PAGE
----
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Plug and Play all set to invest in Indonesian start-ups

With Silicon Valley’s largest players, Plug and Play, expressing its interest in investing in dozens of Indonesian start-ups, it is evident that Indonesia is not very far from becoming the largest digital economy in the region.

Despite the recent discouragement that Silicon Valley firms encountered from investing abroad, Plug and Play seems to observe potential in Indonesia’s digital economy, as the US tech giant signed a joint venture agreement with local investment firm Gan Kapital to establish Plug and Play Indonesia.

State-owned lenders Bank Negara Indonesia (BNI) and Bank Tabungan Negara (BTN) will be actively involved in the mobile financial technology-focused start-up accelerator.

By next January, the local branch will be officially established and will invest in up to 50 early-stage start-ups per year. They will receive funding, mentorship and complimentary co-working space for a three-month period.

Saeed Amidi, CEO & Founder, Plug and Play said that the company wished to establish 200 Indonesia start-ups in its portfolio by 2020 in response to the visit of Indonesian delegates, led by President Joko ‘Jokowi’ Widodo earlier this year.

He further said, “It took us a few months to come here, but we are super excited to start this journey and work together to build a better economy, what we call knowledge-based economy and digital economy, here in Indonesia”.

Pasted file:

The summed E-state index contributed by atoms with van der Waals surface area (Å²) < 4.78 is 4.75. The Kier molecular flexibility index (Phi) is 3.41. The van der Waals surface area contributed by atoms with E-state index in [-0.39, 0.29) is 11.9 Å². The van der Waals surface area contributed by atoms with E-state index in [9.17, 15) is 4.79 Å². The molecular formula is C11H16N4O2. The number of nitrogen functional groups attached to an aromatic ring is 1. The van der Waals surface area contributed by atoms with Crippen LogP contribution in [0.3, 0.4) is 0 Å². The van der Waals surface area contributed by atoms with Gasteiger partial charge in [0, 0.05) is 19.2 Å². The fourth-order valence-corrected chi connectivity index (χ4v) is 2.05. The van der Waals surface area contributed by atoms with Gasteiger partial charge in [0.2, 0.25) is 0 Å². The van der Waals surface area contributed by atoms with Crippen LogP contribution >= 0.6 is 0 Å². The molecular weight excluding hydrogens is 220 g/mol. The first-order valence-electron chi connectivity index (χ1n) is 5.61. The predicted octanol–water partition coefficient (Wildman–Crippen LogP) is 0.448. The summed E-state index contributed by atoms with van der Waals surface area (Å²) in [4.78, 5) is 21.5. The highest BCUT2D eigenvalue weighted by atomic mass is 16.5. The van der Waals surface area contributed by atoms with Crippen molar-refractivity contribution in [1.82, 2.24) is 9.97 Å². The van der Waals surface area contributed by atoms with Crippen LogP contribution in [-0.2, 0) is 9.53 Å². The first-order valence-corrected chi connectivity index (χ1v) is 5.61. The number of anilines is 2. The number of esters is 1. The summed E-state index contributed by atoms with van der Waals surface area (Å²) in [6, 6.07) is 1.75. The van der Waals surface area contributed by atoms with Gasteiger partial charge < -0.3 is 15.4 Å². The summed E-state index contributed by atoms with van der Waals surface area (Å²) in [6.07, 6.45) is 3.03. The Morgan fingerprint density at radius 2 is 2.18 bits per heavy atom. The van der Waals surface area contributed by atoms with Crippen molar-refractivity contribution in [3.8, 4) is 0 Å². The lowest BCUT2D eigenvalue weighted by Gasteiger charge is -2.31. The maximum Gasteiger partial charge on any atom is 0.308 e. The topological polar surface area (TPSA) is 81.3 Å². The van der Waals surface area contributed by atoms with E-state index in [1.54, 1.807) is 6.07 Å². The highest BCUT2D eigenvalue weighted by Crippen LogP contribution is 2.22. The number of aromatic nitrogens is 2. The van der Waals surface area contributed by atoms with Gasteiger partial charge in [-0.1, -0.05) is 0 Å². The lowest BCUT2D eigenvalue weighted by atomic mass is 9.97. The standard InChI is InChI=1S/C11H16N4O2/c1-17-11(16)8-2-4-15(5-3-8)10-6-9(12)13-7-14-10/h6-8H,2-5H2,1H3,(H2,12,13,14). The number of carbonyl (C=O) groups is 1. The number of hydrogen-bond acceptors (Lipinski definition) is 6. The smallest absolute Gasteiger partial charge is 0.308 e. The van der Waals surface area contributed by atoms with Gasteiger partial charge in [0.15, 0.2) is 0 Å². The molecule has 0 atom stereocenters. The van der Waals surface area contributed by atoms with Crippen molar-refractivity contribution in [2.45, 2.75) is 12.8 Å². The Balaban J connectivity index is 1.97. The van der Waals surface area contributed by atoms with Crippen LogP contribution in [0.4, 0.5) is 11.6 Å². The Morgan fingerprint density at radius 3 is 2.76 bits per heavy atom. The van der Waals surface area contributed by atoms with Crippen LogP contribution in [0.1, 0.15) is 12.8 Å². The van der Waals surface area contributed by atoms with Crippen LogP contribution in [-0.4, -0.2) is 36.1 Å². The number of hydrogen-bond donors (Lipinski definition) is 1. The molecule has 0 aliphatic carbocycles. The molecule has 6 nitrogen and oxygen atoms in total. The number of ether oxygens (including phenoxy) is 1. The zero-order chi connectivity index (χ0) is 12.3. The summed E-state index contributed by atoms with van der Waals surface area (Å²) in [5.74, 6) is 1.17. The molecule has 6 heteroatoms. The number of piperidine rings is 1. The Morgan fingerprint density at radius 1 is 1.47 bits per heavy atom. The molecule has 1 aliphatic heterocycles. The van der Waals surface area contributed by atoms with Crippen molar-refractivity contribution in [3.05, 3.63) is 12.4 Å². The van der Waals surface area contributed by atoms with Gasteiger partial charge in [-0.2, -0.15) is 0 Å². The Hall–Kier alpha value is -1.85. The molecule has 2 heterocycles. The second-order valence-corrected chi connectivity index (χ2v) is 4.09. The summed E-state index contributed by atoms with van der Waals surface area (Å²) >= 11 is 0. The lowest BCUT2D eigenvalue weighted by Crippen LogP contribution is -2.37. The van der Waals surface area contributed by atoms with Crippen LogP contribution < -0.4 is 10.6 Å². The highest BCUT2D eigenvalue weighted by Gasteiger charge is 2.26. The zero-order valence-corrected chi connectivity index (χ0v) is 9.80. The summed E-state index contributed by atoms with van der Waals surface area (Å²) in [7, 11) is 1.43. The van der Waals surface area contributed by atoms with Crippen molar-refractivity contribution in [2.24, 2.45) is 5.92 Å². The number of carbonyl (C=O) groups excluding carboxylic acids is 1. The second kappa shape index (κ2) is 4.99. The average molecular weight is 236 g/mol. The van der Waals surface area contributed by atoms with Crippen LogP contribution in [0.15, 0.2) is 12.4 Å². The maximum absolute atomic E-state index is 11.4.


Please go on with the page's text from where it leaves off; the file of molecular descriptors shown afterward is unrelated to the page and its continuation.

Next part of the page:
During his visit to Plug and Play’s headquarters in Silicon Valley, as part of his visits to the headquarters of US technology giants, Jokowi expressed his expectation to have the company partake in Indonesia’s efforts to become Southeast Asia’s biggest digital economy.

Wesley Harjono, Chief Financial Officer, Gan Kapital Group, who will also be the managing director of Plug and Play Indonesia, said it will allocate around $10 million per year for the 50 start-ups that they have chosen to support.

Mentioning that start-ups would also enjoy exposure to the global market in hopes that investors abroad would also start to take part, he further shared, “If there are 50 start-ups and we give an average of $500,000 per start-up, then we can prepare $10 million per year.”

Rudiantara, Communications and Information Minister, highlighted the importance of Plug and Play’s presence in Indonesia to attract more foreign investment in the country’s e-commerce sector.

He said “He has come here even at a time when Silicon Valley is being discouraged from investing abroad. He said he is confident about Indonesia and this is a positive factor.”

The government issued its 14th economic policy package last week, aimed at supporting the digital economy. The government expects the new policy package, dubbed the e-commerce road map, to create 1,000 “technopreneurs” and $130 billion in business value by 2020.

The road map is intended to better protect national interests and give priority to small and medium enterprises and start-ups, and will offer grants or subsidies to boost their chances of surviving in the tough e-commerce industry.